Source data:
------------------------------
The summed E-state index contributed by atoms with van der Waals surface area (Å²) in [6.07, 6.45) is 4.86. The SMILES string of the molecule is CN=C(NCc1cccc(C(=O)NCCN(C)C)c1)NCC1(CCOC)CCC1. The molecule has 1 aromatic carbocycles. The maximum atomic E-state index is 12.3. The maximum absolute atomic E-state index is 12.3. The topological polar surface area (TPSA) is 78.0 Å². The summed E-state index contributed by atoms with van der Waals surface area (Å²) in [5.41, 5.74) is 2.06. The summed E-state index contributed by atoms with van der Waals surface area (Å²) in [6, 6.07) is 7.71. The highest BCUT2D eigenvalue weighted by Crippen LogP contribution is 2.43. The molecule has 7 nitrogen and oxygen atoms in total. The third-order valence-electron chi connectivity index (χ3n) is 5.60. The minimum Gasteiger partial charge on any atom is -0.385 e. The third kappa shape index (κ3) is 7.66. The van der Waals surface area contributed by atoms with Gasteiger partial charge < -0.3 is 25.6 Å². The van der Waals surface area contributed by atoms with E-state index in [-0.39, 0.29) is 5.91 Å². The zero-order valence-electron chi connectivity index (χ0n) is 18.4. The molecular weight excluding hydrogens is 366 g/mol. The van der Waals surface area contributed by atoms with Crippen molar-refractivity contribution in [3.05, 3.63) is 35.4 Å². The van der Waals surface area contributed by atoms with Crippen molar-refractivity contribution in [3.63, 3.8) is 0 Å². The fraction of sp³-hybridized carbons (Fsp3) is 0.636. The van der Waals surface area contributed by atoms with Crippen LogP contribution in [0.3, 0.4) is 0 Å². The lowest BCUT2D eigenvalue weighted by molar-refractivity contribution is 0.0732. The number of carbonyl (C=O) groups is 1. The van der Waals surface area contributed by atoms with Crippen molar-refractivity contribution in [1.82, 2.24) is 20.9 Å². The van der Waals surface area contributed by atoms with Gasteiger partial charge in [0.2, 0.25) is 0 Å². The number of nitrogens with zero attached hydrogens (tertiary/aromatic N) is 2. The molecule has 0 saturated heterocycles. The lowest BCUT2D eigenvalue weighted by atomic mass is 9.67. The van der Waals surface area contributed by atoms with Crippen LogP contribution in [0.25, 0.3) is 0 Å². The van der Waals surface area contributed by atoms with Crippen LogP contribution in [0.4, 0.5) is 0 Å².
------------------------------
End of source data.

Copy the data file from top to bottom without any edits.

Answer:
The summed E-state index contributed by atoms with van der Waals surface area (Å²) in [6.07, 6.45) is 4.86. The SMILES string of the molecule is CN=C(NCc1cccc(C(=O)NCCN(C)C)c1)NCC1(CCOC)CCC1. The molecule has 1 aromatic carbocycles. The maximum atomic E-state index is 12.3. The maximum absolute atomic E-state index is 12.3. The topological polar surface area (TPSA) is 78.0 Å². The summed E-state index contributed by atoms with van der Waals surface area (Å²) in [5.41, 5.74) is 2.06. The summed E-state index contributed by atoms with van der Waals surface area (Å²) in [6, 6.07) is 7.71. The highest BCUT2D eigenvalue weighted by Crippen LogP contribution is 2.43. The molecule has 7 nitrogen and oxygen atoms in total. The third-order valence-electron chi connectivity index (χ3n) is 5.60. The minimum Gasteiger partial charge on any atom is -0.385 e. The third kappa shape index (κ3) is 7.66. The van der Waals surface area contributed by atoms with Gasteiger partial charge < -0.3 is 25.6 Å². The van der Waals surface area contributed by atoms with E-state index in [-0.39, 0.29) is 5.91 Å². The zero-order valence-electron chi connectivity index (χ0n) is 18.4. The molecular weight excluding hydrogens is 366 g/mol. The van der Waals surface area contributed by atoms with Crippen molar-refractivity contribution in [3.05, 3.63) is 35.4 Å². The van der Waals surface area contributed by atoms with Crippen molar-refractivity contribution in [3.63, 3.8) is 0 Å². The fraction of sp³-hybridized carbons (Fsp3) is 0.636. The van der Waals surface area contributed by atoms with Crippen LogP contribution in [0.3, 0.4) is 0 Å². The lowest BCUT2D eigenvalue weighted by molar-refractivity contribution is 0.0732. The number of carbonyl (C=O) groups is 1. The van der Waals surface area contributed by atoms with Crippen molar-refractivity contribution in [1.82, 2.24) is 20.9 Å². The van der Waals surface area contributed by atoms with Gasteiger partial charge in [0.2, 0.25) is 0 Å². The number of nitrogens with zero attached hydrogens (tertiary/aromatic N) is 2. The molecule has 0 saturated heterocycles. The lowest BCUT2D eigenvalue weighted by atomic mass is 9.67. The van der Waals surface area contributed by atoms with Crippen LogP contribution in [0.25, 0.3) is 0 Å². The van der Waals surface area contributed by atoms with Crippen LogP contribution in [0.4, 0.5) is 0 Å².